Managing Mental Health Through Cycling

Cycling helps with a range of health benefits. From improved joint mobility to better posture, but did you know how much it can also help with your mental health?

At a time when we still have to manage the Covid-19 pandemic through observing social distancing, getting out on a cycle for even relatively short periods of time, is a great way of helping to overcome and manage the anxiety of life during this time and at the same time boost your overall well-being.

Cycling helps with a range of health benefits. From improved joint mobility to better posture, but did you know how much it can also help with your mental health?

Let’s look at the top 5 mental health benefits of cycling.

Reduces stress and improve fitness levels

Day-to-day life can be overwhelming with worries about health, the economy and job security, health of family members, childcare issues and anything else that is of concern, but getting out on your bike can help you to better manage these day-to-day stresses.

The key to the therapeutic qualities of cycling is its inherent mindfulness. Being on a cycle allows you to focus on the physical aspects of cycling and helps to engage the mind and body purely on the task of riding. This helps take away any negative, swirling thoughts, which can take on such a greater and troubling significance when we obsess over them. Once into a rhythm on the road or canal path means that your thoughts focus each pedal stroke. In time you can think about how hard to push yourself and raise the intensity.

There are other health benefits as well in terms of overall fitness. So not only does general cardiovascular exercise reduce stress, cycling in particular is proven to reduce anxiety.

Helps boost concentration

Studies have shown that employees who cycle to work are more productive, with boosted energy levels and the ability to concentrate for longer periods of time (1). Cycling can improve problem-solving skills through improving levels of concentration, which is very useful in pretty much all lines of work.

Contributes to a better night’s sleep

Cycling has been proven to reduce levels of cortisol (stress hormones) in the body, which disturb a restful and deep sleep. It also supports the increase of serotonin, which can also improve sleep. In addition, cycling can help stabilize your circadian rhythm, which in turn can improve sleep patterns.

The health benefits of good sleep are many, as during sleep your body heals and repairs your heart and blood vessels and ongoing sleep deficiency is linked to an increased risk of heart disease, kidney disease, high blood pressure, diabetes, and stroke

Improves your temperament

Cyclists talk about a cycling high and science has proven that this is a real thing. After a ride, you’ll experience a spike in neurochemicals such as serotonin and dopamine. Not only do they improve your mood, but this hit of endorphins can stimulate the same areas of the brain as a painkiller.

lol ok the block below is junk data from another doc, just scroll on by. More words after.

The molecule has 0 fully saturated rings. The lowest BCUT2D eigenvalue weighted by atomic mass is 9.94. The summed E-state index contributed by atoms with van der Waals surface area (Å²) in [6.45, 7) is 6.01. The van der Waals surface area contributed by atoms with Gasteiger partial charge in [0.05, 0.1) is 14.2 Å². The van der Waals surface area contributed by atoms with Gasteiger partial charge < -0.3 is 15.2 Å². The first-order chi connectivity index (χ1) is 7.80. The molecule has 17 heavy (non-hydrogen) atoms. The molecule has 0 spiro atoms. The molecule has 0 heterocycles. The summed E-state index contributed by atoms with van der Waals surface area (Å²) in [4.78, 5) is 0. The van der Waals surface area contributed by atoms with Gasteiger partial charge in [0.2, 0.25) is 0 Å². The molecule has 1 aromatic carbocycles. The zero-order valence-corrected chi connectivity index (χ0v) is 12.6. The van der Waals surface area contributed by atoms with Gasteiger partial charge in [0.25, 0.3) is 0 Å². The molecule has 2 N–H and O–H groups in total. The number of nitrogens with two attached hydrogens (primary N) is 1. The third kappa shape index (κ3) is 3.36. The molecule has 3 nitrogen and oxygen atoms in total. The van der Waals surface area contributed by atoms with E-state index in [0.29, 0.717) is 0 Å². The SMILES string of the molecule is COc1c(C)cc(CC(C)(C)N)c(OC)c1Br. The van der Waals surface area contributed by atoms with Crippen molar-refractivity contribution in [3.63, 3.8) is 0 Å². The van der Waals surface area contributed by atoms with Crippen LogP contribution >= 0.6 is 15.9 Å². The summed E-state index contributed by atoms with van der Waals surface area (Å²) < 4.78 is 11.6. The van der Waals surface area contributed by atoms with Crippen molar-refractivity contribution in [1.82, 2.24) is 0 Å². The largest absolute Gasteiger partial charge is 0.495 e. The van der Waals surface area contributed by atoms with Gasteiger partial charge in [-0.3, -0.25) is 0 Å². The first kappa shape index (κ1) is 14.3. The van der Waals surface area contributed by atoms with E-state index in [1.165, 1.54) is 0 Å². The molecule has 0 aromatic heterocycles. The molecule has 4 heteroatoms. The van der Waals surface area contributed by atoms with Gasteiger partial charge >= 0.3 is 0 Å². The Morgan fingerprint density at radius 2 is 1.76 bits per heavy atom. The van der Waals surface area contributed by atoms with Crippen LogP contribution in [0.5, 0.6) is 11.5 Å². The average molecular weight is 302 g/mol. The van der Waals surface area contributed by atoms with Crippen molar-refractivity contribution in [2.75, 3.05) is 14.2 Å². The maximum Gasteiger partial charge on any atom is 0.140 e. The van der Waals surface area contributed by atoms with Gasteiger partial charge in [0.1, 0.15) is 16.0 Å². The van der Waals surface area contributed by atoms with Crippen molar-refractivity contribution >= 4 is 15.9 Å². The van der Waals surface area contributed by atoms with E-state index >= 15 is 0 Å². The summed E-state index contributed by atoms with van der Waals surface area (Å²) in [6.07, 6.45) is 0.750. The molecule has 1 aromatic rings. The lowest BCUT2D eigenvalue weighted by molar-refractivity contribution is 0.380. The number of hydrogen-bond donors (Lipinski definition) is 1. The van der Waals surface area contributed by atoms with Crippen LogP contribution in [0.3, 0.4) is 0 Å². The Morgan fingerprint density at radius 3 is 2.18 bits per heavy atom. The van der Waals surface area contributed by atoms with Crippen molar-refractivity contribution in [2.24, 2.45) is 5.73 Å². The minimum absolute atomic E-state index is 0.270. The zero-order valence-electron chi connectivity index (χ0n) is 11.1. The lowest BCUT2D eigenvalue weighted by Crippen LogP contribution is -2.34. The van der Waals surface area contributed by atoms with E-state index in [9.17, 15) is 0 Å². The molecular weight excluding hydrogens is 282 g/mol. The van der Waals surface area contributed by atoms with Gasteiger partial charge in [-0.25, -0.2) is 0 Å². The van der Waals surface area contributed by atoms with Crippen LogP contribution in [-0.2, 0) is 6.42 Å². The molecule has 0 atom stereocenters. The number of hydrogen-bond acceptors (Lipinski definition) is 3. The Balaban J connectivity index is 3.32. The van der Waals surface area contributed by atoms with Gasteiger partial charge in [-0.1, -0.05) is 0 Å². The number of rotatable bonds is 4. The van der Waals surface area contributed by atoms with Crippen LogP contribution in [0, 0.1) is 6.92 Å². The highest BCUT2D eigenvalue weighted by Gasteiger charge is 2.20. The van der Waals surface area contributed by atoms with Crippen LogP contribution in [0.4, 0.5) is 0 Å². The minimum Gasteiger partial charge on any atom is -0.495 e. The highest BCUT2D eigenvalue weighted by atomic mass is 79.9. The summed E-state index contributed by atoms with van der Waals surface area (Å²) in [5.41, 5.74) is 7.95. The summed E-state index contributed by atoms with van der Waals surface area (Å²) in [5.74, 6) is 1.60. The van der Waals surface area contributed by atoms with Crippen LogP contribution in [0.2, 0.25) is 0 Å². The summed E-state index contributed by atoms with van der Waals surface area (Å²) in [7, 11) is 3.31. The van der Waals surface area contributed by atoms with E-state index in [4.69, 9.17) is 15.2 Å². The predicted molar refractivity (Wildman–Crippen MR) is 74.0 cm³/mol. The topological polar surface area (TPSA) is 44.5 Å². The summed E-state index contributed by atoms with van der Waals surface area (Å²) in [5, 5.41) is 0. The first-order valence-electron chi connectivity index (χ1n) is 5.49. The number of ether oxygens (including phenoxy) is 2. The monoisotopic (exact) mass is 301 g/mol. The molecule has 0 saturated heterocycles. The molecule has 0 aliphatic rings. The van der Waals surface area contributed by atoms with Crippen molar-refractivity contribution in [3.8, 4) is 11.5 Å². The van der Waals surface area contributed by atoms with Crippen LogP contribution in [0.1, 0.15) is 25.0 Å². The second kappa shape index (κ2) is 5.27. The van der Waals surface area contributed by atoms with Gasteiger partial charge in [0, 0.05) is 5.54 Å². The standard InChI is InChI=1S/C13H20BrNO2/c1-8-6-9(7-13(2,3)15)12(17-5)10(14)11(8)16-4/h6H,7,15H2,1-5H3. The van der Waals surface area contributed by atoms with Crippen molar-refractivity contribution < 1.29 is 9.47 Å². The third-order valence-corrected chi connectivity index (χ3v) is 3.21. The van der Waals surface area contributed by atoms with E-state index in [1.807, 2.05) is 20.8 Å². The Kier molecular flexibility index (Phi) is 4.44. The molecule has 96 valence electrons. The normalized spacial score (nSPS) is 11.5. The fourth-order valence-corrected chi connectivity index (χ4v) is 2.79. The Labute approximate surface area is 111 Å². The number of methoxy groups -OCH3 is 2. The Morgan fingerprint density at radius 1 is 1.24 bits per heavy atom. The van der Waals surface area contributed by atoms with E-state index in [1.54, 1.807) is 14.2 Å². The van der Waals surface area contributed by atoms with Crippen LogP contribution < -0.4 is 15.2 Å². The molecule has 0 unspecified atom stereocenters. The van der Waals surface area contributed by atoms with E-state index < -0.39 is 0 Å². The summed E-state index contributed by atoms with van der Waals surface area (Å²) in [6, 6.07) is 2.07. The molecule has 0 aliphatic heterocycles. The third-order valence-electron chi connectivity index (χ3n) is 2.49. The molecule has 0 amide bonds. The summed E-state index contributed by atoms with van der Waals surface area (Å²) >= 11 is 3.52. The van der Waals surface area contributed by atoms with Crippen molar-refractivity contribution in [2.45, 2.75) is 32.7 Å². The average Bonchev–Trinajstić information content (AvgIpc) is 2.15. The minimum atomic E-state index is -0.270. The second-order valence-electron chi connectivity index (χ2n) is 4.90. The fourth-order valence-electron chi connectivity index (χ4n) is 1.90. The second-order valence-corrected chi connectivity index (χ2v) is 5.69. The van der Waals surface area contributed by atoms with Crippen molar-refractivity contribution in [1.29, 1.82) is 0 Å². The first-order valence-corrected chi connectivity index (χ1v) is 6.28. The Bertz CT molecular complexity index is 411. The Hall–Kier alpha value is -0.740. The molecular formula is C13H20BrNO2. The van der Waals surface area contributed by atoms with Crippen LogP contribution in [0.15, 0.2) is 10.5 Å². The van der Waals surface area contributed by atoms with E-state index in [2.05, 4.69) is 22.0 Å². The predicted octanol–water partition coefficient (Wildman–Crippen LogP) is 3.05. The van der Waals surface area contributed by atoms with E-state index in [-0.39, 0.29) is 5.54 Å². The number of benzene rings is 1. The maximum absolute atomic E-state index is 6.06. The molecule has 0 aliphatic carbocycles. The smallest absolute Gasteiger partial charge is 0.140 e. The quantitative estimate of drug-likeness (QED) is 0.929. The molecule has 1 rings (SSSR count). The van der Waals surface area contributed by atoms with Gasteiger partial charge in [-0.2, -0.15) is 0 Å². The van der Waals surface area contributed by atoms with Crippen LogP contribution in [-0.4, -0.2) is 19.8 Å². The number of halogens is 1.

Cycling helps with anxiety

Getting out and about in the great outdoors has been proven to help with anxiety. Being outside in the natural light can also help with seasonal affective disorder.

As well as this, being outside improves your vitamin D intake. Some studies have even seen individuals experience a reduction in blood pressure from a short bike ride.

What are the practical steps that employers can take to support employees with cycling?

In this time of increased anxiety and uncertainty, employers can encourage employees to take up cycling by introducing and promoting the cycle2work scheme.

How does the cycle2work scheme work?

The cycle to work scheme is an affordable way to purchase cycles, as it a Government-backed initiative which helps employees save 25-39% on the cost of bikes, e-bikes, cycling accessories, clothing and bicycle components by spreading the cost interest-free (typically over 12 months) through a salary sacrifice arrangement.

New guidance by the Department of Transport in 2019 removed the previous budget cap of £1,000 on any purchase. Which means that cyclists can now get bikes through the scheme over £1,000 which makes e-bikes fall easily within the scheme. This means that employees can save on the total cost of the package, not just the first £1,000 as previously.

Employees can choose from a vast range of bike brands available in the UK market. The employer will then provide employees with their chosen bicycle and take an equivalent amount of the employee’s normal salary as a salary sacrifice. Unlike the salary, employees do not pay any tax or National Insurance on the value of the bike so they can save between 25-39% on the costs, a significant amount of money to save. Employers save too! Not only will they recover the full cost of the bike, they also have a NICs saving up to 13.8% of the value.

In summary

The demands of on-going social distancing has significantly increased the popularity of cycling from being just an option, to one of a must use forms of transport for those needing to travel to work and importantly as a means of exercise for those working remotely. This change underlines and strengthens the safety aspects of cycling as a means of transport both for the short and long term




  1. HR Review Magazine:


Wojciech Dochan

Managing Director Bravo Benefits

Provider of the SmartHive Platform

Smart Hive is an integrated, cost effective employee benefits platform that provides your employees with access to all their health and wellbeing benefits in one place. Talk to a member of our team today or book your very own demonstration.